Paris-Geneva, 14 July 2014. While any attempt to shed light on the double assassination of human rights defenders in 2010 seems blocked in DRC, and a complaint was lodged by FIDH and the families of the victims in Senegal within the context of the same affair, the wife of a police officer who is accused and a witness of the crime survived an attempted abduction and assasination at Lumbumbashi. The Observatory for the protection of human rights defenders, joint FIDH and OMCT programme, urges the Congolese justice system to shed led on this attempt at intimidation, that aims to prevent the witnesses from speaking.
On 5 July 2014, the wife of Paul Mwilambwe, former police officer, was assaulted, according to her testimonial, by two other former police officers, who, with him, were sentenced to death in absentia in June 2011 by a military court for the murder of MM. Floribert Chebeya, executive director of « the voice of the voiceless » (VSV) and member of the OMCT General Assembly, and Fidèle Bazana, member of the VSV.
According to Me Timothée Mbuya, from the NGO Justicia asbl, shortly before, the victim was contacted by phone by Jacques Mubago and Christian Ngoy Kenga Kenga, two people close to the general John Numbi. The two former police officers were asking her to convince Paul Mwilambwe to return. MM. Mwilambwe, Mugabo and Ngoy are all three in flight since the double assassination.
In view of this information, the latter two are in DRC and circulate with total freedom despite their sentencing during the first-instance trial concerning the double assassination of Floribert Chebeya and Fidèle Bazana in 2011.
As she was on her way back from the market, Paul Mwilambwe’s wife was assaulted by Jacques Mugabo who kicked her feet out from under her, snatched her bag and threatened her of death if she did not give in. She then started calling for help, drawing the attention of the public around her. M. Mugabo then tried to draw his gun, without success, and finally let her go to run away with the bag and rush into the car of a person identified by the victim as the Major Thierry Mande, the private secretary of General Numbi.
The NGO Justicia confirmed the presence of MM. Mugabo and Ngoy at Lubumbashi for quite some time. According to the gathered information, the day following the announcement of the action taken in Senegal within the Chebeya-Bazana affair, Paul Mwilambwe’s wife said she received two calls from John Numbi and Christian Ngoy themselves, and since then, she is under discreet surveillance day and night.
In flight in Senegal, Paul Mwilambwe had testified before France 24’s camera and had denouced, in addition to its participation, the rôle and implication of senior Congolese police officers, including General John Numbi, in the assasination and forced disparition of the two human rights defenders, and is the subject of a complaint filed by the families of the two defenders in Senegal on the basis on universal jurisdiction.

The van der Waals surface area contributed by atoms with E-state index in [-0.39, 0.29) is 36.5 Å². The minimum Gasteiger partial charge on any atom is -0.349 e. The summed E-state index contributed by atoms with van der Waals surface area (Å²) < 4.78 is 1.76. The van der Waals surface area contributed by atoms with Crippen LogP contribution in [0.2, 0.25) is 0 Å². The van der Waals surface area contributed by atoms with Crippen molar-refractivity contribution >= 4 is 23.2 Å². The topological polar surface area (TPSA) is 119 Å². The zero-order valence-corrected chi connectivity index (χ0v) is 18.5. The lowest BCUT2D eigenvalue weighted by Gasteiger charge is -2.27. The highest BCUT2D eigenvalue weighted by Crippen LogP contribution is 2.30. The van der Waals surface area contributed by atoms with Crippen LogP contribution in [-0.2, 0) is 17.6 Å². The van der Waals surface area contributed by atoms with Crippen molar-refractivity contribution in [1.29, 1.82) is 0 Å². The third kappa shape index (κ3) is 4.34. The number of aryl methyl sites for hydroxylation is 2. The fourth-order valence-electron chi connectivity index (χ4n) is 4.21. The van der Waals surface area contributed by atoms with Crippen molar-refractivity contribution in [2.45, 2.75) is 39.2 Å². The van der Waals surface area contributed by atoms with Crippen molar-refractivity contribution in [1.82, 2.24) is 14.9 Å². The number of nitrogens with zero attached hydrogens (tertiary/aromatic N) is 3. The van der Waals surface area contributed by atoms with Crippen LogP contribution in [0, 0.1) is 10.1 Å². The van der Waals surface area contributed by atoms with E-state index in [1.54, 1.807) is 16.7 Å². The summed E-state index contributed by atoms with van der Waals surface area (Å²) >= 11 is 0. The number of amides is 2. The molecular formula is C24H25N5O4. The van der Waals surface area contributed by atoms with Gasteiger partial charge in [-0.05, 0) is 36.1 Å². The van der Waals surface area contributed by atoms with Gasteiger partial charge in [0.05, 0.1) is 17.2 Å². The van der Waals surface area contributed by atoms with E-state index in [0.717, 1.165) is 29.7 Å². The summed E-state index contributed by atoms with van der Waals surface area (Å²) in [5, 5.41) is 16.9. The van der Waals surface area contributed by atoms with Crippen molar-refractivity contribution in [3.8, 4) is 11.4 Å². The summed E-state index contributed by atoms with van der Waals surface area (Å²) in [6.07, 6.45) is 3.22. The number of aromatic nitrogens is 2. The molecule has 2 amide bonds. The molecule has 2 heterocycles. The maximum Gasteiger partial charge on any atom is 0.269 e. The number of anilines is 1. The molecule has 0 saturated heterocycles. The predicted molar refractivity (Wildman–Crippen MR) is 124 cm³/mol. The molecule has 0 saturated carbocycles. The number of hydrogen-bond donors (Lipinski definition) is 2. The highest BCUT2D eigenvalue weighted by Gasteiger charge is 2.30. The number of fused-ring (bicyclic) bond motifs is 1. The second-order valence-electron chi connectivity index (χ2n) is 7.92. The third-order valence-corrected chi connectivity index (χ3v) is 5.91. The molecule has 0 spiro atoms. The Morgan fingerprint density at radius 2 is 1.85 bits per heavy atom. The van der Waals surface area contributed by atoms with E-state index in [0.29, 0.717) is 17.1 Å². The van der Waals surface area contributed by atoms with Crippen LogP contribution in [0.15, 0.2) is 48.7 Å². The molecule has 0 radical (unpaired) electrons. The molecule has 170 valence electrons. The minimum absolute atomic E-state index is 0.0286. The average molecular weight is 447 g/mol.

The Observatory fears that this attempt of aggression only aims at intimidating Paul Mwilambwe so he does not testify about the rôle and implication of General John Numbi in the assassination of the two human rights defenders and calls the authorities to : ensure the security of the witnesses and their families conduct an impartial and independent investigation on this attempted assault proceed to the immediate arrest of Jacques Mugabo and Christian Ngoy Kenga Kenga
In the night of the 1st to the 2nd June 2010, M. Chebeya’s body was found in his car at the exit of Kinshasa. The body of M. Bazana, who was accompanying him, has never been found.
On 23 June 2011, the Military court of Kinshasa-Gombe recognized the civil responsability of the Congolese state in the assassination of M. Chebeya, as well as in the abduction and illegal detention of M. Bazana by several of its agents. It sentenced 5 of the 8 accused police officers, 4 of which were sentenced to the capital sentence and one to life-imprisonment.
A judicial observation mission of the Observatory on the trial conducted before the military Court had revealed many dysfunctions which prevented the justiciary system from establishing the responsabilities of this double assasination. Indeed, senior police officers, including the General John Numbi, suspected of having ordered the killing, did not appear on the list of the accused. This situation of impunity had shed serious doubts upon the full independence of the justiciary system in this affair. The mission report called on the authorities to re-open the investigation, ensure the independence, completeness and impartiality of the judicial proceeding, and to bring to justice, before a competent, independent and impartial court all the perpetrators. Three of the people sentenced to death were in hiding, and three police officers, whose judicial investigation had shown the rôle played in the disappearance of evidence, were acquitted.
On 7 May 2013, the High Military court, seised as an appellate instance, declared itself incompetent to rule on two prejudicial questions that were raised by the civil parties and decided to seise the Supreme Court of Justice, which serves as a constitutional court, suspending the consideration of the appeal, without giving the date of a new hearing.